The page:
I know I sometimes get a little panicky when I spend too much time on WTM and read about the children who were reading chapter books at 4. :D

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Mine too and I think that is perfectly fine. I don't when this idea came about that 6 year olds *need* to be able to read.

I know I sometimes get a little panicky when I spend too much time on WTM and read about the children who were reading chapter books at 4. :D

 

:iagree: we have been on CVC words for awhile and it is slowly clicking for her. She will even sound out harder words and 75% of the time get them right unless it's a phonetic rule we haven't gotten to yet... like Silent e. The only reason we switched progams was b/c the other was not working even after a lengthy break. I switched and she is cruising along at her speed. It's wonderful to watch her progress and enjoy it now. I definitly agree to just let him read what he wants and read aloud while doing legos or drawing. :)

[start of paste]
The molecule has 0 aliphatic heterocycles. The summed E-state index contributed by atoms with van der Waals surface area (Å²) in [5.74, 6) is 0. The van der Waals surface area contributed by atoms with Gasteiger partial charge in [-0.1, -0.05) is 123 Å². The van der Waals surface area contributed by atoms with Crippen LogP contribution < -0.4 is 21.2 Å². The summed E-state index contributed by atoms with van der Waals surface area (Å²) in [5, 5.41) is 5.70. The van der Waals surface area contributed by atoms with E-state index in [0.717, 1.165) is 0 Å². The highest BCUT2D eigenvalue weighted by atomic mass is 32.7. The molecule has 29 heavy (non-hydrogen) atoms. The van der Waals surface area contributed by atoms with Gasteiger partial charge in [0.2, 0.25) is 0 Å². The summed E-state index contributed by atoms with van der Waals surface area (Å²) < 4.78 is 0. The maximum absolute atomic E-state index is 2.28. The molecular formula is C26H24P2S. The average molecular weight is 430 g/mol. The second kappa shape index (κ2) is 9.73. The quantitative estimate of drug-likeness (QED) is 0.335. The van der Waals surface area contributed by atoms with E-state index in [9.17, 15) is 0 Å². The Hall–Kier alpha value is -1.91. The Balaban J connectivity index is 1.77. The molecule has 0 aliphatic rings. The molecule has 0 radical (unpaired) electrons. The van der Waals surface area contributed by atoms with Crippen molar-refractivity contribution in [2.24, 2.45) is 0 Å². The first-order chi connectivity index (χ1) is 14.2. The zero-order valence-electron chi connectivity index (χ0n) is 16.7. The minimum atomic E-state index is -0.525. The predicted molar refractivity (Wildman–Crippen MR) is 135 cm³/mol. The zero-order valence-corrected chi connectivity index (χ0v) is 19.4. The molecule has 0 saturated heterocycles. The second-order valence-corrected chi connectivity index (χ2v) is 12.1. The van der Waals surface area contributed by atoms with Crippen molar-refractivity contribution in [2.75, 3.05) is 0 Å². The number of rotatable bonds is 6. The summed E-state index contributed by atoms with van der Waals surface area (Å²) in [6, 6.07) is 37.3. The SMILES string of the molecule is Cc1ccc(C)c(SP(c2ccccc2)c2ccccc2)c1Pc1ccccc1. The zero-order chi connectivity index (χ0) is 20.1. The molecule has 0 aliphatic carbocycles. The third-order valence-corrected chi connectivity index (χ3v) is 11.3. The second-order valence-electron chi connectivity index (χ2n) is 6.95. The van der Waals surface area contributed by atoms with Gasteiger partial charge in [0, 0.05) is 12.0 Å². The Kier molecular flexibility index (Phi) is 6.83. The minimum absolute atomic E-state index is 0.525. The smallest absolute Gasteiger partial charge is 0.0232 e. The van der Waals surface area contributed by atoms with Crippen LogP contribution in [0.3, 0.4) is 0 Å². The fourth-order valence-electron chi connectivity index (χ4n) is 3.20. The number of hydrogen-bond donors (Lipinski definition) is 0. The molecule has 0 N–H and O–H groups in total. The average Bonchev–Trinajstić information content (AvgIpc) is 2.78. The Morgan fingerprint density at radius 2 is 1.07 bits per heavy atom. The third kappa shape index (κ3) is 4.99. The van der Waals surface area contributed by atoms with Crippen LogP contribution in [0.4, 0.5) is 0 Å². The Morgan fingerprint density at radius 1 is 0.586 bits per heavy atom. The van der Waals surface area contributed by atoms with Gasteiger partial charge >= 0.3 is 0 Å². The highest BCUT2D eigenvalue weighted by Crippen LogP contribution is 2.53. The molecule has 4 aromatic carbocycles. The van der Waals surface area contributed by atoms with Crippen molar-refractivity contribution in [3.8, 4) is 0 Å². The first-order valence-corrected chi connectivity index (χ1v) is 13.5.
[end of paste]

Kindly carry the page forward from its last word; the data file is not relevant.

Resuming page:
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My favorite reading for my two girls

 

Teach your child to read in a hundred easy lessons.

 

http://www.amazon.com/Teach-Your-Child-Read-Lessons/dp/B0038EBYMS/ref=la_B001IZ1GRM_1_1_title_1_unk?ie=UTF8&qid=1346985255&sr=1-1

 

I loved it.

 

I have no idea why it works, but it did indeed work for us. The lessons are short and well balanced. He employs direct instruction (You say this...they say that...etc). The progression is simple. We had a good number of sticker books and placed one sticker at the end of each section.